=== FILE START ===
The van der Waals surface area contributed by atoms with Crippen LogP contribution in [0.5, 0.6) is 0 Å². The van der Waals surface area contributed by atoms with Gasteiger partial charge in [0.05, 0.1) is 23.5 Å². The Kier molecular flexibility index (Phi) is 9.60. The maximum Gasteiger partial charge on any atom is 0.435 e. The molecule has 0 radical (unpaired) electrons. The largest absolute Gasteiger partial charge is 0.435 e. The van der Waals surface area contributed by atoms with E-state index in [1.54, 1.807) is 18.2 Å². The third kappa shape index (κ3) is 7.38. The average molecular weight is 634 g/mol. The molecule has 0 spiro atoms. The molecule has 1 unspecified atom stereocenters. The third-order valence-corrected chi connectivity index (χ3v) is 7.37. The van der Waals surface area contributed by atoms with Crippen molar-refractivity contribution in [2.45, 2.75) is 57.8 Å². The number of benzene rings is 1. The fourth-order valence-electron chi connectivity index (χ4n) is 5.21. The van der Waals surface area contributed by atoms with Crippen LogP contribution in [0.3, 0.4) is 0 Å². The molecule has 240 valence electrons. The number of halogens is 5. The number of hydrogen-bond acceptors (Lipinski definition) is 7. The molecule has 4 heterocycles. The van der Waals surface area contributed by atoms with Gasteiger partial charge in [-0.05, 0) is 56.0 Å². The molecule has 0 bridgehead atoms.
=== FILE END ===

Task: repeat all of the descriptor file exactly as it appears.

The van der Waals surface area contributed by atoms with Crippen LogP contribution in [0.5, 0.6) is 0 Å². The van der Waals surface area contributed by atoms with Gasteiger partial charge in [0.05, 0.1) is 23.5 Å². The Kier molecular flexibility index (Phi) is 9.60. The maximum Gasteiger partial charge on any atom is 0.435 e. The molecule has 0 radical (unpaired) electrons. The largest absolute Gasteiger partial charge is 0.435 e. The van der Waals surface area contributed by atoms with E-state index in [1.54, 1.807) is 18.2 Å². The third kappa shape index (κ3) is 7.38. The average molecular weight is 634 g/mol. The molecule has 0 spiro atoms. The molecule has 1 unspecified atom stereocenters. The third-order valence-corrected chi connectivity index (χ3v) is 7.37. The van der Waals surface area contributed by atoms with Crippen molar-refractivity contribution in [2.45, 2.75) is 57.8 Å². The number of benzene rings is 1. The fourth-order valence-electron chi connectivity index (χ4n) is 5.21. The van der Waals surface area contributed by atoms with Crippen LogP contribution in [0.3, 0.4) is 0 Å². The molecule has 240 valence electrons. The number of halogens is 5. The number of hydrogen-bond acceptors (Lipinski definition) is 7. The molecule has 4 heterocycles. The van der Waals surface area contributed by atoms with Gasteiger partial charge in [-0.05, 0) is 56.0 Å². The molecule has 0 bridgehead atoms.